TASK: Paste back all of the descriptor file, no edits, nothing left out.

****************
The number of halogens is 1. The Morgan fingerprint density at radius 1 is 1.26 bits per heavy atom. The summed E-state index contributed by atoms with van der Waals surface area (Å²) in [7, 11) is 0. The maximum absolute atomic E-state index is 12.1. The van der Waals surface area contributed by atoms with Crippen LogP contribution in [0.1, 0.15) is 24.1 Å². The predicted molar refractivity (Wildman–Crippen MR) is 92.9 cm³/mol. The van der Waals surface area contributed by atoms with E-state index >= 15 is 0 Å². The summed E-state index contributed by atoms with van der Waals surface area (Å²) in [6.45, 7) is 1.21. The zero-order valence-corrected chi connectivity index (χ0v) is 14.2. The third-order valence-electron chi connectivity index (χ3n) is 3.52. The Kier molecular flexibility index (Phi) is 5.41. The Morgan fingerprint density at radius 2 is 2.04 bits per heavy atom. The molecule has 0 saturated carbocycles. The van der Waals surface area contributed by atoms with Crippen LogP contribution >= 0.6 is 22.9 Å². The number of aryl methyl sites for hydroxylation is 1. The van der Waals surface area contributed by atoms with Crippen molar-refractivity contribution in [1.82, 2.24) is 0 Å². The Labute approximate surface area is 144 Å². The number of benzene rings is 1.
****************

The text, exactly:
The number of halogens is 1. The Morgan fingerprint density at radius 1 is 1.26 bits per heavy atom. The summed E-state index contributed by atoms with van der Waals surface area (Å²) in [7, 11) is 0. The maximum absolute atomic E-state index is 12.1. The van der Waals surface area contributed by atoms with Crippen LogP contribution in [0.1, 0.15) is 24.1 Å². The predicted molar refractivity (Wildman–Crippen MR) is 92.9 cm³/mol. The van der Waals surface area contributed by atoms with E-state index >= 15 is 0 Å². The summed E-state index contributed by atoms with van der Waals surface area (Å²) in [6.45, 7) is 1.21. The zero-order valence-corrected chi connectivity index (χ0v) is 14.2. The third-order valence-electron chi connectivity index (χ3n) is 3.52. The Kier molecular flexibility index (Phi) is 5.41. The Morgan fingerprint density at radius 2 is 2.04 bits per heavy atom. The molecule has 0 saturated carbocycles. The van der Waals surface area contributed by atoms with Crippen LogP contribution >= 0.6 is 22.9 Å². The number of aryl methyl sites for hydroxylation is 1. The van der Waals surface area contributed by atoms with Crippen molar-refractivity contribution in [1.82, 2.24) is 0 Å². The Labute approximate surface area is 144 Å². The number of benzene rings is 1.